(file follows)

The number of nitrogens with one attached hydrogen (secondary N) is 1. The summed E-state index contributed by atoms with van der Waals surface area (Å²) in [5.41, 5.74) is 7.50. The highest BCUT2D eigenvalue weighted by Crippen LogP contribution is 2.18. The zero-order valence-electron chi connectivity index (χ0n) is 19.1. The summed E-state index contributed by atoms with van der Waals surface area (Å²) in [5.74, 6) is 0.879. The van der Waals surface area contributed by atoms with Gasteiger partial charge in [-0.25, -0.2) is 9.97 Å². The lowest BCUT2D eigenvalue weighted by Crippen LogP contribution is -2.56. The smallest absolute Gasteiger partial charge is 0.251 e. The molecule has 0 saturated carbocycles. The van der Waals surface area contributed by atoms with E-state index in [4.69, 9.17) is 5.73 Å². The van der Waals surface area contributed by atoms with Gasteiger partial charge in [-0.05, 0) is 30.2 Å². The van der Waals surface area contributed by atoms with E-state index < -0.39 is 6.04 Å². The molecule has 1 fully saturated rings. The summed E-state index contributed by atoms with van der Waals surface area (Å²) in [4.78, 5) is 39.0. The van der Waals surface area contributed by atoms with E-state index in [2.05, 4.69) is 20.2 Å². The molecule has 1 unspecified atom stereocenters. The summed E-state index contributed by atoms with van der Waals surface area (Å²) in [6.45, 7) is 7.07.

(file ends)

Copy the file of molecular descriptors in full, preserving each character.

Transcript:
The number of nitrogens with one attached hydrogen (secondary N) is 1. The summed E-state index contributed by atoms with van der Waals surface area (Å²) in [5.41, 5.74) is 7.50. The highest BCUT2D eigenvalue weighted by Crippen LogP contribution is 2.18. The zero-order valence-electron chi connectivity index (χ0n) is 19.1. The summed E-state index contributed by atoms with van der Waals surface area (Å²) in [5.74, 6) is 0.879. The van der Waals surface area contributed by atoms with Gasteiger partial charge in [-0.25, -0.2) is 9.97 Å². The lowest BCUT2D eigenvalue weighted by Crippen LogP contribution is -2.56. The smallest absolute Gasteiger partial charge is 0.251 e. The molecule has 0 saturated carbocycles. The van der Waals surface area contributed by atoms with E-state index in [4.69, 9.17) is 5.73 Å². The van der Waals surface area contributed by atoms with Gasteiger partial charge in [-0.05, 0) is 30.2 Å². The van der Waals surface area contributed by atoms with E-state index < -0.39 is 6.04 Å². The molecule has 1 fully saturated rings. The summed E-state index contributed by atoms with van der Waals surface area (Å²) in [4.78, 5) is 39.0. The van der Waals surface area contributed by atoms with E-state index in [2.05, 4.69) is 20.2 Å². The molecule has 1 unspecified atom stereocenters. The summed E-state index contributed by atoms with van der Waals surface area (Å²) in [6.45, 7) is 7.07.